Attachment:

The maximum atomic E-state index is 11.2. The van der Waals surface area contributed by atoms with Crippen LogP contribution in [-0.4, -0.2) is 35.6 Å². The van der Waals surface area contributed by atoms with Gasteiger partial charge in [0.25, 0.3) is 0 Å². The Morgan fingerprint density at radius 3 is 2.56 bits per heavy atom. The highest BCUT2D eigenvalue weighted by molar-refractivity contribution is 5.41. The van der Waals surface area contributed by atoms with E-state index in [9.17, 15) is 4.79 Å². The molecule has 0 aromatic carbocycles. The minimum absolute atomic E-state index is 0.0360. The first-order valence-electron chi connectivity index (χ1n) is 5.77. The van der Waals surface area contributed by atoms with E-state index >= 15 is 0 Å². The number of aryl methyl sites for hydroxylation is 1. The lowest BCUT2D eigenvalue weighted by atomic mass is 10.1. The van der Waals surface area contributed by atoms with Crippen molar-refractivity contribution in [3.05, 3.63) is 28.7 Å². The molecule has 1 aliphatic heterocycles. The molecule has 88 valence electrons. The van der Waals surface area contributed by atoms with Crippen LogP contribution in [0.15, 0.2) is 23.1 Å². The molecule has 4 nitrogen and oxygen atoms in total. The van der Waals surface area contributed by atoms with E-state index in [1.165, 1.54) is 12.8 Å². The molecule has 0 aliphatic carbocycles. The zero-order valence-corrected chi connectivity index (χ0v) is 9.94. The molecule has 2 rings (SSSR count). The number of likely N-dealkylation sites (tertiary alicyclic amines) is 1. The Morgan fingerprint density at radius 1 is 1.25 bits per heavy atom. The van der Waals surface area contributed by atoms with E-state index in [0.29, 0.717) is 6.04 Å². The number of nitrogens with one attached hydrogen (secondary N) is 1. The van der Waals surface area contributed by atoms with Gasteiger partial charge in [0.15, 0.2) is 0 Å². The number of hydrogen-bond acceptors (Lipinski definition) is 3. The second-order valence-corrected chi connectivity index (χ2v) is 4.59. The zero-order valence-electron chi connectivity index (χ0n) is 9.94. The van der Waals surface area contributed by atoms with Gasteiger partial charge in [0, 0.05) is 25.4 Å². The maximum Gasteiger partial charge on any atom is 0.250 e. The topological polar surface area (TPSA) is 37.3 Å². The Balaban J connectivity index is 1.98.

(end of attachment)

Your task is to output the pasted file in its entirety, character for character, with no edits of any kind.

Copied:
The maximum atomic E-state index is 11.2. The van der Waals surface area contributed by atoms with Crippen LogP contribution in [-0.4, -0.2) is 35.6 Å². The van der Waals surface area contributed by atoms with Gasteiger partial charge in [0.25, 0.3) is 0 Å². The Morgan fingerprint density at radius 3 is 2.56 bits per heavy atom. The highest BCUT2D eigenvalue weighted by molar-refractivity contribution is 5.41. The van der Waals surface area contributed by atoms with E-state index in [9.17, 15) is 4.79 Å². The molecule has 0 aromatic carbocycles. The minimum absolute atomic E-state index is 0.0360. The first-order valence-electron chi connectivity index (χ1n) is 5.77. The van der Waals surface area contributed by atoms with E-state index >= 15 is 0 Å². The number of aryl methyl sites for hydroxylation is 1. The lowest BCUT2D eigenvalue weighted by atomic mass is 10.1. The van der Waals surface area contributed by atoms with Crippen molar-refractivity contribution in [3.05, 3.63) is 28.7 Å². The molecule has 1 aliphatic heterocycles. The molecule has 88 valence electrons. The van der Waals surface area contributed by atoms with Crippen LogP contribution in [0.15, 0.2) is 23.1 Å². The molecule has 4 nitrogen and oxygen atoms in total. The van der Waals surface area contributed by atoms with E-state index in [1.165, 1.54) is 12.8 Å². The molecule has 0 aliphatic carbocycles. The zero-order valence-corrected chi connectivity index (χ0v) is 9.94. The molecule has 2 rings (SSSR count). The number of likely N-dealkylation sites (tertiary alicyclic amines) is 1. The Morgan fingerprint density at radius 1 is 1.25 bits per heavy atom. The van der Waals surface area contributed by atoms with E-state index in [0.29, 0.717) is 6.04 Å². The number of nitrogens with one attached hydrogen (secondary N) is 1. The van der Waals surface area contributed by atoms with Gasteiger partial charge in [0.15, 0.2) is 0 Å². The number of hydrogen-bond acceptors (Lipinski definition) is 3. The second-order valence-corrected chi connectivity index (χ2v) is 4.59. The zero-order valence-electron chi connectivity index (χ0n) is 9.94. The van der Waals surface area contributed by atoms with Gasteiger partial charge in [0, 0.05) is 25.4 Å². The maximum Gasteiger partial charge on any atom is 0.250 e. The topological polar surface area (TPSA) is 37.3 Å². The Balaban J connectivity index is 1.98.